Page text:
|Day 25 – May 1||Bewdley to Bridgnorth|
|Weather: Sun, Cloud, Showers||B&B: Severn Valley Guest House (£38.00)|
|Departed: 08:40 Arrived: 13:45||Walked: 4 hr 26m Rested: 0 hr 30m|
|Distance Today: 14.6 mi / 23.49 km||Total Distance: 403.7 mi / 649.69 km|
|% Complete: ~ 35.63%||Pint of the Day: Otter Ale|
|GPS Track for: Day 25|
My last day on the Severn Way was arguably the best in terms of scenery and I even managed to beat the rain to Bridgwater. Faced with another ominous weather forecast I decided to get a reasonably early start and take advantage of the sunshine while it lasted.
I opted to follow the western bank of the Severn and in doing so I followed the North Worcestershire Way rather than the Severn Way for the first 4 miles. I think I made the right choice as the NWW had more unobstructed views of the river and avoided the caravan parks and cottages that dotted the eastern side. That first four miles was likely the prettiest of the last four days and the good footpath and easy navigation combined to make it a great start to the day.
The SW crossed a footbridge at Upper Arley and joined the NWW for the remainder of the journey to Bridgnorth. At some point before Upper Arley I walked out of Worcestershire and into Shropshire, my sixth county so far.
The Severn is only navigable by canoe and kayak north of Stourport so the river, in my opinion, became much more interesting. It was faster moving and there were the occasional set of rapids. A series of bridges for walkers, motorists and trains crossed the river at various points and the latter, the Severn Valley Railway, was prominent throughout the day.
The original Severn Valley Railway operated between 1862 until 1963 and then was revived in 1970. It now runs steam trains between Kidderminster in Worcestershire to Bridgnorth in Shropshire. Throughout my walk I could hear the steam whistle echo through the valley and on several occasions I was in an excellent position to view it as it rolled past.
I was making good time and elected to limit myself to one 10-minute break. The popcorn clouds that dotted the sky in the morning were building into something more menacing and I knew it was only a matter of time before the skies opened up.
The last handful of miles into Bridgnorth were less scenic than those earlier in the day and the community of Hampton was the definite low point. In places the Severn Way is very buggy, not surprising considering the long grass and proximity to water and there were several times today were I had to use my map case to swat away thick clouds of flies. They weren’t the biting kind but they did go for your eyes and if you weren’t careful they could end up supplementing your diet.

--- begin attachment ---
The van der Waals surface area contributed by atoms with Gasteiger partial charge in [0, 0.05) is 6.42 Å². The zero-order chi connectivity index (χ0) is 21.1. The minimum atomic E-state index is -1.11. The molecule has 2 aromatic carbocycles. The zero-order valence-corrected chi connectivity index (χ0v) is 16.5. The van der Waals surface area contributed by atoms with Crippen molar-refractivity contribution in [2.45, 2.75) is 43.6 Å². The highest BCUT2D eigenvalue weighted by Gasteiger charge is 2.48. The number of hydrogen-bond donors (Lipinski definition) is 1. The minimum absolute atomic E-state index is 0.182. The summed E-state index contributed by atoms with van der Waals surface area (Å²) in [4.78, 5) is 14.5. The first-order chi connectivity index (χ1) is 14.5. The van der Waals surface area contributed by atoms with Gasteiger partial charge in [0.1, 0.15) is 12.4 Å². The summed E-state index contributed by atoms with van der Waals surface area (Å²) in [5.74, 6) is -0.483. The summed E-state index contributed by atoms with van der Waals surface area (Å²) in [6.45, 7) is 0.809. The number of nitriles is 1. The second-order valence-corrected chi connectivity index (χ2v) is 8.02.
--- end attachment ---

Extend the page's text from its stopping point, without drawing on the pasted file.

I entered Bridgnorth just after 1:30pm and headed for the railway station to check the schedule and ticket prices. Just as I walked up to the ticket counter the skies opened up sending a large crowd of train enthusiasts running for cover. A single to Bewdley was £11 so I decided to head into town and catch a bus instead … the train trip will have to wait until tomorrow.
It was market day in Bridgwater and despite the weather the streets were packed with hawkers and shoppers. I ran a few errands before catching the bus back to Bewdley where I completed my “chores” and enjoyed a good meal at the George Hotel.
Tomorrow I will travel back to Bridgwater and then head northeast towards Albrighton or Codsall. I was unable to find accommodation in either place so I will be staying at a Travelodge in Wolverhampton instead (this was the 3-hour odyssey that occupied so much time in Tewkesbury). I made one serious error when planning to overnight in Bewdley for a second night. Tomorrow is Sunday and finding a bus in Britain (outside of a major city) is pretty much impossible. I can understand a limited service but no service at all makes no sense to me. I was more or less stuffed but decided to pray for deliverance from Bewdley. And when the answer arrived it was hard to believe that my 21st-century saviour runs on steam.